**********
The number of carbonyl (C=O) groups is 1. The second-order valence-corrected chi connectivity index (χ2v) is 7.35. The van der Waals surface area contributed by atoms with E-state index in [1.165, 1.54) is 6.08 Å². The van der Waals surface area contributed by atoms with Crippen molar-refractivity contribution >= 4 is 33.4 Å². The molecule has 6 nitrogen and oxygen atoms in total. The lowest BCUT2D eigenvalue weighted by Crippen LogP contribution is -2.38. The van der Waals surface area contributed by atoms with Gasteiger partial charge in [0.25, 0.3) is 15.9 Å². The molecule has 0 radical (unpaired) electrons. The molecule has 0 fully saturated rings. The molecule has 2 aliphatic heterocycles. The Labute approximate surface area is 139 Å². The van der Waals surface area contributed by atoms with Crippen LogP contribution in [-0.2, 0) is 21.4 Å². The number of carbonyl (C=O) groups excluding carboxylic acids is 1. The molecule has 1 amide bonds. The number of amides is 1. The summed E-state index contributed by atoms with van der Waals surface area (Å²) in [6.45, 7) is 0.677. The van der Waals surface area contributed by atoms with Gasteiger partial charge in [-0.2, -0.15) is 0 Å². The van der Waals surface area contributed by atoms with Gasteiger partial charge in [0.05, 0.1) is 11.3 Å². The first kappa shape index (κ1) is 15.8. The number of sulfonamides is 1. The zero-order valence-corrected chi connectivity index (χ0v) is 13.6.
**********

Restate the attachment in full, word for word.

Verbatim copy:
The number of carbonyl (C=O) groups is 1. The second-order valence-corrected chi connectivity index (χ2v) is 7.35. The van der Waals surface area contributed by atoms with E-state index in [1.165, 1.54) is 6.08 Å². The van der Waals surface area contributed by atoms with Crippen molar-refractivity contribution >= 4 is 33.4 Å². The molecule has 6 nitrogen and oxygen atoms in total. The lowest BCUT2D eigenvalue weighted by Crippen LogP contribution is -2.38. The van der Waals surface area contributed by atoms with Gasteiger partial charge in [0.25, 0.3) is 15.9 Å². The molecule has 0 radical (unpaired) electrons. The molecule has 0 fully saturated rings. The molecule has 2 aliphatic heterocycles. The Labute approximate surface area is 139 Å². The van der Waals surface area contributed by atoms with Crippen LogP contribution in [-0.2, 0) is 21.4 Å². The number of carbonyl (C=O) groups excluding carboxylic acids is 1. The molecule has 1 amide bonds. The number of amides is 1. The summed E-state index contributed by atoms with van der Waals surface area (Å²) in [6.45, 7) is 0.677. The van der Waals surface area contributed by atoms with Gasteiger partial charge in [-0.2, -0.15) is 0 Å². The van der Waals surface area contributed by atoms with Gasteiger partial charge in [0.05, 0.1) is 11.3 Å². The first kappa shape index (κ1) is 15.8. The number of sulfonamides is 1. The zero-order valence-corrected chi connectivity index (χ0v) is 13.6.